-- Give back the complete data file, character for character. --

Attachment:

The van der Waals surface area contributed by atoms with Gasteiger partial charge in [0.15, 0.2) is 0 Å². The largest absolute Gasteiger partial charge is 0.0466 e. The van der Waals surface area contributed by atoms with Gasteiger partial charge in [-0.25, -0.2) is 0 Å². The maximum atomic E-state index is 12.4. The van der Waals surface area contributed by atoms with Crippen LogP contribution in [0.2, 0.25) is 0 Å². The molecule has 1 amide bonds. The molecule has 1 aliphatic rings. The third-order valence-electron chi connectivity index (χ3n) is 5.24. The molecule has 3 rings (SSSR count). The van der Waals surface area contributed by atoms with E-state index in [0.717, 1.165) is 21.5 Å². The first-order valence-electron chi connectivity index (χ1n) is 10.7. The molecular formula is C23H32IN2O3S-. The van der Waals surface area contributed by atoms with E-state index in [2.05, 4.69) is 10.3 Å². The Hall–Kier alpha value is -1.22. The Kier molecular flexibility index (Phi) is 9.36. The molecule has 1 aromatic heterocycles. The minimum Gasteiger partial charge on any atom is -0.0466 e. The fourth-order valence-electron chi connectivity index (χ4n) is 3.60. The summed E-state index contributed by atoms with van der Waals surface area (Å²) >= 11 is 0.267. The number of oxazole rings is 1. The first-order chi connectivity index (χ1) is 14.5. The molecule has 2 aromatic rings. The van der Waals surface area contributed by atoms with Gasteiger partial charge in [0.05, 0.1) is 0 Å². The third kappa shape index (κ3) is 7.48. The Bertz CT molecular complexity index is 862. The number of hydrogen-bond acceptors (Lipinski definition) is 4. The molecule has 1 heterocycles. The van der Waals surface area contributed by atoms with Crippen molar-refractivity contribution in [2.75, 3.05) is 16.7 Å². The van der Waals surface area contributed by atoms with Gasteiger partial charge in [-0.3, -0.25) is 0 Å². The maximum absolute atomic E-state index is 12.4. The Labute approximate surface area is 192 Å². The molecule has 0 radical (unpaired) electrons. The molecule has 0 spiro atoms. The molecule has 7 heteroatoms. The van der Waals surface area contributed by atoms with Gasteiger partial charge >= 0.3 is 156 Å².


The van der Waals surface area contributed by atoms with Gasteiger partial charge in [0.15, 0.2) is 0 Å². The largest absolute Gasteiger partial charge is 0.0466 e. The van der Waals surface area contributed by atoms with Gasteiger partial charge in [-0.25, -0.2) is 0 Å². The maximum atomic E-state index is 12.4. The van der Waals surface area contributed by atoms with Crippen LogP contribution in [0.2, 0.25) is 0 Å². The molecule has 1 amide bonds. The molecule has 1 aliphatic rings. The third-order valence-electron chi connectivity index (χ3n) is 5.24. The molecule has 3 rings (SSSR count). The van der Waals surface area contributed by atoms with E-state index in [0.717, 1.165) is 21.5 Å². The first-order valence-electron chi connectivity index (χ1n) is 10.7. The molecular formula is C23H32IN2O3S-. The van der Waals surface area contributed by atoms with E-state index in [2.05, 4.69) is 10.3 Å². The Hall–Kier alpha value is -1.22. The Kier molecular flexibility index (Phi) is 9.36. The molecule has 1 aromatic heterocycles. The minimum Gasteiger partial charge on any atom is -0.0466 e. The fourth-order valence-electron chi connectivity index (χ4n) is 3.60. The summed E-state index contributed by atoms with van der Waals surface area (Å²) >= 11 is 0.267. The number of oxazole rings is 1. The first-order chi connectivity index (χ1) is 14.5. The molecule has 2 aromatic rings. The van der Waals surface area contributed by atoms with Gasteiger partial charge in [0.05, 0.1) is 0 Å². The third kappa shape index (κ3) is 7.48. The Bertz CT molecular complexity index is 862. The number of hydrogen-bond acceptors (Lipinski definition) is 4. The molecule has 1 heterocycles. The van der Waals surface area contributed by atoms with Crippen molar-refractivity contribution in [2.75, 3.05) is 16.7 Å². The van der Waals surface area contributed by atoms with Gasteiger partial charge in [-0.3, -0.25) is 0 Å². The maximum absolute atomic E-state index is 12.4. The Labute approximate surface area is 192 Å². The molecule has 0 radical (unpaired) electrons. The molecule has 0 spiro atoms. The molecule has 7 heteroatoms. The van der Waals surface area contributed by atoms with Gasteiger partial charge >= 0.3 is 156 Å².